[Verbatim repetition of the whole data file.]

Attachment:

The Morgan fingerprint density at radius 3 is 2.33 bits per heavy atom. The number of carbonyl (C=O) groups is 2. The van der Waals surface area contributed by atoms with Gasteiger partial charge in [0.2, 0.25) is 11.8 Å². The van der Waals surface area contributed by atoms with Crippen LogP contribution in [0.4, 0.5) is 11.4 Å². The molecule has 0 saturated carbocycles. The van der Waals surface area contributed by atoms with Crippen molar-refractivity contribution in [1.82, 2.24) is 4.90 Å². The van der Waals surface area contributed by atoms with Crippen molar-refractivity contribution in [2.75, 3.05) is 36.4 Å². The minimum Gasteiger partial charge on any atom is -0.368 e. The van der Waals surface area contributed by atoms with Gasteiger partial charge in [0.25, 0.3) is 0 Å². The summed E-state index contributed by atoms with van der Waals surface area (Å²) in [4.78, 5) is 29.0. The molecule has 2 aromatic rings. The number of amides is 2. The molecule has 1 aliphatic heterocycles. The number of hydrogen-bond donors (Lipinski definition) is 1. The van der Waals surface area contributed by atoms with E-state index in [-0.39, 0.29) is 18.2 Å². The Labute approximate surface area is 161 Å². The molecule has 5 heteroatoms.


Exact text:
The Morgan fingerprint density at radius 3 is 2.33 bits per heavy atom. The number of carbonyl (C=O) groups is 2. The van der Waals surface area contributed by atoms with Gasteiger partial charge in [0.2, 0.25) is 11.8 Å². The van der Waals surface area contributed by atoms with Crippen LogP contribution in [0.4, 0.5) is 11.4 Å². The molecule has 0 saturated carbocycles. The van der Waals surface area contributed by atoms with Crippen molar-refractivity contribution in [1.82, 2.24) is 4.90 Å². The van der Waals surface area contributed by atoms with Crippen molar-refractivity contribution in [2.75, 3.05) is 36.4 Å². The minimum Gasteiger partial charge on any atom is -0.368 e. The van der Waals surface area contributed by atoms with Gasteiger partial charge in [0.25, 0.3) is 0 Å². The summed E-state index contributed by atoms with van der Waals surface area (Å²) in [4.78, 5) is 29.0. The molecule has 2 aromatic rings. The number of amides is 2. The molecule has 1 aliphatic heterocycles. The number of hydrogen-bond donors (Lipinski definition) is 1. The van der Waals surface area contributed by atoms with E-state index in [-0.39, 0.29) is 18.2 Å². The Labute approximate surface area is 161 Å². The molecule has 5 heteroatoms.